"She has a clear plastic tube that enters the middle of her abdomen," Lamers tells WebMD. "Food is prepared in a blender and poured into a spout and gravity-drained into her stomach. That can provide sufficient calories to keep her alive year after year. It is a wet mixture, so it provides hydration as well."

What would happen if the tube were removed? Schiavo would die of dehydration and malnutrition. That sounds terrible.

"When the feeding tube is discontinued, she goes into a negative protein balance," Lamers says. "Her body begins to metabolize her reservoirs of fat and muscle tissue. That - or, if she doesn't get water, dehydration -- will probably be the thing that causes her kidneys and liver to stop functioning. Then she will go from kidney and liver failure to heart or brain dysfunction and die."

Surprisingly, Lamers says, it's a gentle death - and one chosen by many terminally ill patients. Lamers has attended many patients who have chosen to die this way.

"That kind of a death is not very painful," he says. "We know this from a tremendous amount of observations in patients who voluntarily stopped eating. They didn't experience a great deal of pain or discomfort."

Most of the pain, Lamers says, is felt by the patient's family.

"It is usually more difficult for the family," he says. "And it is difficult to let go. You have to sit there and listen to the family, and encourage discussion between the patient and the family so they get their reasoning out in front of everybody. I have done this with people who wanted to discontinue dialysis, disconnect the respirator, remove the feeding tube - there comes a time when people want to say enough is enough. The determination the family needs to make is this: "Is this a reasonable conclusion to make right now, to say I will die a natural death from lack of oxygen or food or water?"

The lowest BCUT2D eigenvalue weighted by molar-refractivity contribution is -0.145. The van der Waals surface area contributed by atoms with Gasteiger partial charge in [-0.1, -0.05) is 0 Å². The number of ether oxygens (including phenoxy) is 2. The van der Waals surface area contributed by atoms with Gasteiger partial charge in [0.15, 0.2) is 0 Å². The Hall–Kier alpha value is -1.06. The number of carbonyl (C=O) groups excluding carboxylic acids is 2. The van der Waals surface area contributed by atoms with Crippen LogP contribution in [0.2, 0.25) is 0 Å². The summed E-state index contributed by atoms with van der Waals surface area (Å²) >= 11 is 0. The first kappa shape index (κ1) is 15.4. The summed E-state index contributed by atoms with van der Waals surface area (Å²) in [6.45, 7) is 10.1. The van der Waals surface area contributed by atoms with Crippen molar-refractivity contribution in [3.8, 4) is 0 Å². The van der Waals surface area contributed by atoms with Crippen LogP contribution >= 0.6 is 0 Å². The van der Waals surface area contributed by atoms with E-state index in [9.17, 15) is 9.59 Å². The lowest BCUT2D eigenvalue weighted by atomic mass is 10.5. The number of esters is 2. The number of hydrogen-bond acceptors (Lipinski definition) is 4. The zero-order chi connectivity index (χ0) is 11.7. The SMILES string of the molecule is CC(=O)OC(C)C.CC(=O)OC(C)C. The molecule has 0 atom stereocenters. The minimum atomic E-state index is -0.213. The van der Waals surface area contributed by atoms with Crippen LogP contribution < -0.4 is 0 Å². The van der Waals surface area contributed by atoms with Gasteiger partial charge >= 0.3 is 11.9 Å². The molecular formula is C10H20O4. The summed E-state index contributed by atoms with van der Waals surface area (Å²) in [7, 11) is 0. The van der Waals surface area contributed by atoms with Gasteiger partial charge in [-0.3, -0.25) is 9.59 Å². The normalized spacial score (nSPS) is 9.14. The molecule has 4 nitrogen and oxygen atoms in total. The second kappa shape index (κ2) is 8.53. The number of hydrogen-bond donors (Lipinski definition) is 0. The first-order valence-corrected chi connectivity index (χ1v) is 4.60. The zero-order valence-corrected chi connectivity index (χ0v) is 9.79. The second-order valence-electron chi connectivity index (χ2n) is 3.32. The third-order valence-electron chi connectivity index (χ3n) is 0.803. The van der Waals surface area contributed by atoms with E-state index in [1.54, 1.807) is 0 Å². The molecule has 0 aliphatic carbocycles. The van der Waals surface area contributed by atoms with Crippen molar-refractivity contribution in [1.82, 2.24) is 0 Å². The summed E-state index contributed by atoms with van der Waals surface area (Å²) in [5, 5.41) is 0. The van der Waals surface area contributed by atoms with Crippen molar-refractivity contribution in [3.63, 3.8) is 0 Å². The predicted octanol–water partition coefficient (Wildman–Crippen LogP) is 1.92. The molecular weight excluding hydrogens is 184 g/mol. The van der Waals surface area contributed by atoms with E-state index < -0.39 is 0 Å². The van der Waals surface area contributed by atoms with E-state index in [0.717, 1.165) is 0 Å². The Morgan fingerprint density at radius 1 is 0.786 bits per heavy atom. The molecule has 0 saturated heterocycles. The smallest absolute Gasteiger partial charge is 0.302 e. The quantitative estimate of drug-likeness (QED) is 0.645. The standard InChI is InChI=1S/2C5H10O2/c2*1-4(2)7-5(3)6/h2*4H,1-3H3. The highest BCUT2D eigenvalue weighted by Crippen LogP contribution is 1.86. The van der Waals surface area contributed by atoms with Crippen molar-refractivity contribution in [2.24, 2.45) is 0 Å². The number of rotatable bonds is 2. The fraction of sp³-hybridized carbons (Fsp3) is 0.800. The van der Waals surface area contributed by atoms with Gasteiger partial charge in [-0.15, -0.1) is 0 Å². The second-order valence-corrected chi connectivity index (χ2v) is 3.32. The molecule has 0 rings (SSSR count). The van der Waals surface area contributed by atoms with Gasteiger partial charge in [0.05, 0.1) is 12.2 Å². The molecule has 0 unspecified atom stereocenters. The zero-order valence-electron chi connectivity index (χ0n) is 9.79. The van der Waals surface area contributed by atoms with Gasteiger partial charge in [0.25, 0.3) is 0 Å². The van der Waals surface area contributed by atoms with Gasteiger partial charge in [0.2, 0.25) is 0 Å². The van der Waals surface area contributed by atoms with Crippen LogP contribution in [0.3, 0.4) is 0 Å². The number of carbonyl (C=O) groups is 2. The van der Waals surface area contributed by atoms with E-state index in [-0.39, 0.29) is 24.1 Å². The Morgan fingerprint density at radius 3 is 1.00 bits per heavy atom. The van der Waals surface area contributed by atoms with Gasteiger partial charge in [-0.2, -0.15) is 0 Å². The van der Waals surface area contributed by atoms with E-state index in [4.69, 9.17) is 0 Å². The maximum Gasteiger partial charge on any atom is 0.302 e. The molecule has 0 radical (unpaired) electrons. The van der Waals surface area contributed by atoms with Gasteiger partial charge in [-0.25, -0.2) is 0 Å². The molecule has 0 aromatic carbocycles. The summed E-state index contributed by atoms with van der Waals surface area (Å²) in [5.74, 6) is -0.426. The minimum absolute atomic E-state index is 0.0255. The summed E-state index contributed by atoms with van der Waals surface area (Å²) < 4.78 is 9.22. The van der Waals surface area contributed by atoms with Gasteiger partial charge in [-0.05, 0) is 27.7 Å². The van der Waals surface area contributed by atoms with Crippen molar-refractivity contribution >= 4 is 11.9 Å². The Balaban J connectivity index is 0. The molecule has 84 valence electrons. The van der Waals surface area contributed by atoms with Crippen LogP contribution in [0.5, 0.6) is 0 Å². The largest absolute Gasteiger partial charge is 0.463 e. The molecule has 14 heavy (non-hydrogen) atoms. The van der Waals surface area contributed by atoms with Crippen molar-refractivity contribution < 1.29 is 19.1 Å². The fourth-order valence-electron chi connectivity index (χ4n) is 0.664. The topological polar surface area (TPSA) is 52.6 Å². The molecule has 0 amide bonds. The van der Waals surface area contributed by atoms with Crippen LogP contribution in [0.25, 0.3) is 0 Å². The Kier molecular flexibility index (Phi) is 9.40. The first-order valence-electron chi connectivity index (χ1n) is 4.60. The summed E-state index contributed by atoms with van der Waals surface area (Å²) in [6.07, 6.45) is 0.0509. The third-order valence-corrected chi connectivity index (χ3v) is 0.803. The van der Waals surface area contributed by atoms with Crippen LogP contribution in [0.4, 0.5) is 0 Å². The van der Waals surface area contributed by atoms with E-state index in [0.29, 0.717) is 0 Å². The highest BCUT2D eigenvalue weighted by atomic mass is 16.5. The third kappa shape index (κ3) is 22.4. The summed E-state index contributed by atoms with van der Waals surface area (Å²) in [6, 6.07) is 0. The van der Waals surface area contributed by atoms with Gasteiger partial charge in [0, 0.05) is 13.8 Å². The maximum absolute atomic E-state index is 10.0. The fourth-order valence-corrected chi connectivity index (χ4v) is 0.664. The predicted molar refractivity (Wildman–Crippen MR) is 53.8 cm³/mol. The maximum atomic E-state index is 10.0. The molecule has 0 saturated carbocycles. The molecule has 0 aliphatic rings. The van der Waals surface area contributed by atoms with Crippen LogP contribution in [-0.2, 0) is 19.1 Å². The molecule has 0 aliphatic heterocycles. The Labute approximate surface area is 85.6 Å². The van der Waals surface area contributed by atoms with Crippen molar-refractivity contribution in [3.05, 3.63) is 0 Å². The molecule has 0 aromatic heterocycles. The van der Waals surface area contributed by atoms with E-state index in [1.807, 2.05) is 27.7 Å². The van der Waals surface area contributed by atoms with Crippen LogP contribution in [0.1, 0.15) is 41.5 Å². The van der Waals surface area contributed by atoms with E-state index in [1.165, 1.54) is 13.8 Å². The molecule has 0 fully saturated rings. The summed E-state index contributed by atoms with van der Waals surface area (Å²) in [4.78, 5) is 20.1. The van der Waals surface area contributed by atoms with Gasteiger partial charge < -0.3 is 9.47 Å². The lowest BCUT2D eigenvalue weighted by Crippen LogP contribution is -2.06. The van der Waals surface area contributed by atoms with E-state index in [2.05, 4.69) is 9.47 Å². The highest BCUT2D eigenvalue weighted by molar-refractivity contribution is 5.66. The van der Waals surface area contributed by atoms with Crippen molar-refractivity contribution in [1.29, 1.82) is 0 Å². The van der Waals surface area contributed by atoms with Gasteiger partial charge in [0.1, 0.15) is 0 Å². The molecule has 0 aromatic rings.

Most of us fear being in Schiavo's situation - that is, having to rely on others to guess what we'd want if we couldn't speak for ourselves.

Yet very few of us have taken the necessary steps. A recent poll by shows that only one in three Americans has made a living will. Do you have a living will? Take our poll.Do you have a living will? Take our poll.

And even a living will does not ensure your wishes will be honored, Demme notes. Too often, he says, such wills fail to foresee specific circumstances that put people in ambiguous medical situations.

What's best, he says, is to legally designate someone to make decisions for you if you aren't able to make them yourself.

"When arguing parties are involved, legally designated health care proxy is the best thing we can have," Demme says. "I won't say living wills or advance directives are bad, but they are frequently misinterpreted or uninterpretable. But a health care proxy is much more flexible. It gives us somebody in real time to talk to."

Show Sources

SOURCES: Richard Demme, MD, nephrologist and ethics committee chairman, University of Rochester Medical Center, Rochester, N.Y. William Lamers, MD, medical consultant, The Hospice Foundation of America.